Commentary

Disciples


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Tuesday, June 18, 1889

     7.50 P.M. W. sitting at the parlor window, reading Post. It was rather cool. Window was closed. No reply as yet from William Carey. "I thought perhaps you might use this picture in the little book, though, perhaps, it is not so appropriate." He had examined the pictures (proofs) made by Hunt of the bust. "I am not struck by them—neither one pleases me positively—but they do not offend me. You may use them if you choose—or one of them. Ed," he called out (Ed sat out towards the door), "Ed—go upstairs—on my bed you'll find a little package I laid out for Horace. Bring it down—it is a yellow book." And while Ed was on the errand: "I have written on the package what I wish to say." He had thus advised, in blue pencil: "Neither of these please me—but if either does I consent to your putting in the pamphlet—(the one marked 3 is most tolerable if preferable)"

     I had a letter from Bucke today, and Ed brought one in for W. from the same source this evening. He read his aloud to me, I mine to him. He was much amused with Bucke's quoted comment on the pocket edition "Divine am I inside and out." Letter to me also today from Kennedy. This, too, I read to W. much to his interest and with the result of eliciting all sorts of quiet homely comment. Where Kennedy speaks of Rhys's "ineffably trashy" letters in the Transcript, W. would have it that I read again. "What does he call them?" And when he learned: "That is funny—very funny! Sloane and Ernest never can see together!" and would in neither way take sides. He spoke tenderly of Dowden's letter again. "I can see," he said, "why you should believe that this little book will have an importance: more and more, looking at it from others' shoes, I can see it myself."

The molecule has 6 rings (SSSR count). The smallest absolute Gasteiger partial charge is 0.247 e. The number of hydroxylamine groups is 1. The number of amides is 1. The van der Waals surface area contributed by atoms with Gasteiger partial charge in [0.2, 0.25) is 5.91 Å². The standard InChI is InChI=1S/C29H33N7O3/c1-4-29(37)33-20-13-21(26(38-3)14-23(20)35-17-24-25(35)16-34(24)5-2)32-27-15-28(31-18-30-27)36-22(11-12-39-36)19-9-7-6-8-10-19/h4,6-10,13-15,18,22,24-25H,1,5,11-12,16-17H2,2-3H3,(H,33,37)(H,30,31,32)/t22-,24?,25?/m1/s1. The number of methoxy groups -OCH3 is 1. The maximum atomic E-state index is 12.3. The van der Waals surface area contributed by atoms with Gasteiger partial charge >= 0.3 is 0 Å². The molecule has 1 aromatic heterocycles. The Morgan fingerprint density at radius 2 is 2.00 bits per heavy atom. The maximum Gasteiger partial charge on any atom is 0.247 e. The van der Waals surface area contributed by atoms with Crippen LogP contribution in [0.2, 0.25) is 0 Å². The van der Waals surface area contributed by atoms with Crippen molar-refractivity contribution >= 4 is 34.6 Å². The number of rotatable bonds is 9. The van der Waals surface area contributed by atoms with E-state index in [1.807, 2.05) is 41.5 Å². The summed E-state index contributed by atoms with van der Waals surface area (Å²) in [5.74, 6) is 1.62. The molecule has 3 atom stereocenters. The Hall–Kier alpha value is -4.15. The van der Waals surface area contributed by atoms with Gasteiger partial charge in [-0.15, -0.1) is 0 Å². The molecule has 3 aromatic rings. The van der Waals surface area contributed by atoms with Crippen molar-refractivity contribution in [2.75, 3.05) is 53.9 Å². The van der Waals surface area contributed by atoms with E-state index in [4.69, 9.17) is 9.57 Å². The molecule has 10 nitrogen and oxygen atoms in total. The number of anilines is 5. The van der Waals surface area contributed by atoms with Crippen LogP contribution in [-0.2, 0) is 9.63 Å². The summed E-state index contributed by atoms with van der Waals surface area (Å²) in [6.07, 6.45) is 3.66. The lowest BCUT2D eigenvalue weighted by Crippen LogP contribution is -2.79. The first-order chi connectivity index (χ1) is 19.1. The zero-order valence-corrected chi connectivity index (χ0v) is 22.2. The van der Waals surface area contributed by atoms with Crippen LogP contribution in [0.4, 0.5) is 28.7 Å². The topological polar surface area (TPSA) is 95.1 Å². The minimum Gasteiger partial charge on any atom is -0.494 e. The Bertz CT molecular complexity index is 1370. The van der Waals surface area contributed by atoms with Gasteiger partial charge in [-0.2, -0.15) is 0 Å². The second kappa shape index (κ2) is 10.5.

I made but a flying trip in on him this time. He is "half-convinced, at least" that the World will not publish his poem. "But it has not come back—nor word of it either." Spoke

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somewhat of Gilder and "form" as stated in the birthday speech. But W. "took little interest in that at the time and still less now." But Gilder being there, and so hearty and warm and generous, had "touched" W. to "new reflections." I presumed, about Gilder, not form—though I did not ask him. The other day, when my sister Gussie stepped in (it was Sunday) to see him, he gave her an envelope thus inscribed— The Fair Pilot of Loch Uribal.
One of my favorite stories
W.W.



and inside, some sheets torn from a magazine, on top of leaf, he had written: "I have read this little sketch three or four times—at intervals—sometimes when 'gloomy'—and every time it sets me up
"Walt Whitman"
it was "By an Idle Voyager"—

     Said W.: "They copied my Johnstown poem into the Boston Pilot—O'Reilly's paper. It was that copy I gave to Herbert."


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